By Jann Wiswall
Ellicottville is known as a community that bounces back. That’s because savvy business owners and investors know that what’s working in Ellicottville is stronger than one relatively snow-less season. This is a community that has been working to draw people to visit – and live here – year-round. So it’s no surprise to see a growth and investment boom this year – just like last year.
The most visible sign of growth is in the Village, where two new businesses opened just in the past couple of weeks.
Monroe Street Brick & Brew, a new brick-oven, gourmet pizza restaurant, held its grand opening last weekend. The restaurant offers dine-in, carry out and delivery within a three-mile radius.
On Washington Street, The Gin Mill opened a name-sake “Mercantile” shop next door to the popular dining and nightlife hot spot. It offers logo merchandise as well as gifts, fresh baked treats and more.
There are some other new and expanding businesses coming soon. We’ll tell you all about them as soon as we’re allowed!
The two new housing development projects along Fillmore Street in the village are progressing nicely and offers are already coming in. Another new development, Trail Heights (off Poverty Hill Road), broke ground for infrastructure just days after town planning board approval.
Holiday Valley opened its new headquarters for Holiday Valley Realty and Rental Management at the convenient corner of Rt. 219 and Holiday Valley Road (across from the Inn). The resort is also investing a cool million bucks this year on equipment and facility improvements, including new automated snow guns, golf carts and maintenance equipment, utility improvements and more.
Ellicottville Central School
The top ranked Ellicottville Central School District graduated 51 students on June 24, 2016. It was the first graduation to take place in the brand new multi-purpose gymnasium/auditorium that was completed this year.
In the spring, the school district applied for and was awarded $343,647 in NYS “Smart Schools Bonds” which allowed the school to invest in new technology, including 43 ClearTouch Interactive Boards for every instructional classroom, as well as essential security upgrades, including new cameras, a server and software. The new technology will be ready for students in September.
And in May, district voters elected board president Carl Calarco to another five-year term on the board, and Robert Van Wicklin to a three-year term.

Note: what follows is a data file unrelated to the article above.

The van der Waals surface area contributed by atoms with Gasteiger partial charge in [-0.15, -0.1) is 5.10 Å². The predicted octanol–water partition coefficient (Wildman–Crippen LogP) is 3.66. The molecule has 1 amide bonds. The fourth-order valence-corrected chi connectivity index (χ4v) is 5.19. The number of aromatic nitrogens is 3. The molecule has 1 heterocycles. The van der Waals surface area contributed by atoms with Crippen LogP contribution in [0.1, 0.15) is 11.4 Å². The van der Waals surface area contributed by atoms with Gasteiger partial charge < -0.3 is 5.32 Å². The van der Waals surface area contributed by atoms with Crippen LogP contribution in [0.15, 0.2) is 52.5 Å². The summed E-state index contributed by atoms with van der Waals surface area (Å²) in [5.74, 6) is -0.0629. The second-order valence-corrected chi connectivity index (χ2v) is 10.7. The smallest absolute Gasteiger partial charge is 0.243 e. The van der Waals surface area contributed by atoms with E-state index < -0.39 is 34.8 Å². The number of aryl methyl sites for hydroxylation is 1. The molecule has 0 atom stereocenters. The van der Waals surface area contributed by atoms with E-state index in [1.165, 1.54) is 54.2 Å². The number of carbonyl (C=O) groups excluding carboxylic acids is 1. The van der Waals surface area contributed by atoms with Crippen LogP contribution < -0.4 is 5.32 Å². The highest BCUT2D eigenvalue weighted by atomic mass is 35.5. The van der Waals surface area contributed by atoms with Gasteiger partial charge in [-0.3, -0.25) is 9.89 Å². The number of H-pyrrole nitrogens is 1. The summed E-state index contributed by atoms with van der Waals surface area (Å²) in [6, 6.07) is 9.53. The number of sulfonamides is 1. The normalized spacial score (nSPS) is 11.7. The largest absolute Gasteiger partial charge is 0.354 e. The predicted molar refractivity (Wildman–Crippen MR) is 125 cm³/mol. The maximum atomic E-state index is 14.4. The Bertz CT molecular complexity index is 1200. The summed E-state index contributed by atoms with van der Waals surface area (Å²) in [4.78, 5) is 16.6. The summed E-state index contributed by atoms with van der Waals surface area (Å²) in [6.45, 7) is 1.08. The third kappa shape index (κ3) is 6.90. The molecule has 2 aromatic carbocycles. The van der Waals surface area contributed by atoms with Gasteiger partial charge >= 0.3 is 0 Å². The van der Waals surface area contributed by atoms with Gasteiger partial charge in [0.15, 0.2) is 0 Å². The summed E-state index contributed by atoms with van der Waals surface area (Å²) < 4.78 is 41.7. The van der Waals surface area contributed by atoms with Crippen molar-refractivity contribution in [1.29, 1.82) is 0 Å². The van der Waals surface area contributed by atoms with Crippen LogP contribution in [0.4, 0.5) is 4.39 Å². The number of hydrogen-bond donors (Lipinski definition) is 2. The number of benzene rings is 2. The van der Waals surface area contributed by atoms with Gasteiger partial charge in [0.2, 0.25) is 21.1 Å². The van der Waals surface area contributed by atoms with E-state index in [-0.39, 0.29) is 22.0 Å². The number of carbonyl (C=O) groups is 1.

Both the town and village of Ellicottville have been busy this spring, as new projects have been approved and old projects near completion. Both also have been working together to conserve and share resources for projects of importance to both communities, including sharing the cost of a new tablet computer for the sewer department and contributing to the restoration of the Village Park’s tennis and basketball courts.
Construction of the Village’s new wastewater treatment plant is almost finished. This state-of-the-art facility is not only more efficient, but it was designed to be able to handle decades of new development in the village and in the town.
During peak construction season, of course, road crews at every municipal level are in the midst of repairs and improvements.
In the town of Ellicottville, newly appointed highway superintendent Tom Scharf and the highway department staff are working hard to complete a long list of fair-weather projects. Scharf is also in the midst of training to use the Cornell Asset Management Program, a multi-faceted computer program that will be used to inventory all Ellicottville roads and weigh various factors to determine repair priorities.
In the village, Mayor John Burrell and the Department of Public Works found a way to create a dozen new public parking spots on Martha Street.
WNY Southtowns Scenic Byway Dedicated
A 37-mile stretch of highway looping from the Erie/Cattaraugus County border and back has been dedicated as the newest section of the Western New York Southtowns Scenic Byway. This new section runs along portions of routes 219, 240 and 242 in the towns of Ashford and Ellicottville and the Village of Ellicottville. Designation as a scenic byway prohibits erection of new billboards and allows a Byway committee to place markers at certain locations to allow travelers to stop and learn more about historical, natural or cultural characteristics.
Efforts to build a recreational trail linking Ellicottville and Great Valley continue. The committee has re-applied for a $1.8 million New York State DOT Transportation Investment Generating Economic Recovery (TIGER) grant to fund the first leg of a 15-mile network of multi-use trails.
Until major funding is secured, the trail committee is preparing for a major fundraising drive and they’re finding creative ways to make things happen through partnerships with local municipalities (notably the town and village of Ellicottville), local developers and students at the Ellicottville BOCES whose instructor, Terry Fuller, volunteered his class to saw the timbers to be used for the trailhead structure. Next year’s class will start construction in September.
Travelers should be aware of a year-long detour on Rt. 219 at the Erie/Cattaraugus County border. The old Rt. 219 Bridge was literally and spectacularly blown up in June. The detour carries local Rt. 219/Springville traffic between Miller Road and South Cascade Drive via new lanes on the 219 expressway. Expressway drivers merge into one lane each way for a short stretch before the expressway ends at Peters Road. Watch for new crossovers, exits, ramps and signs.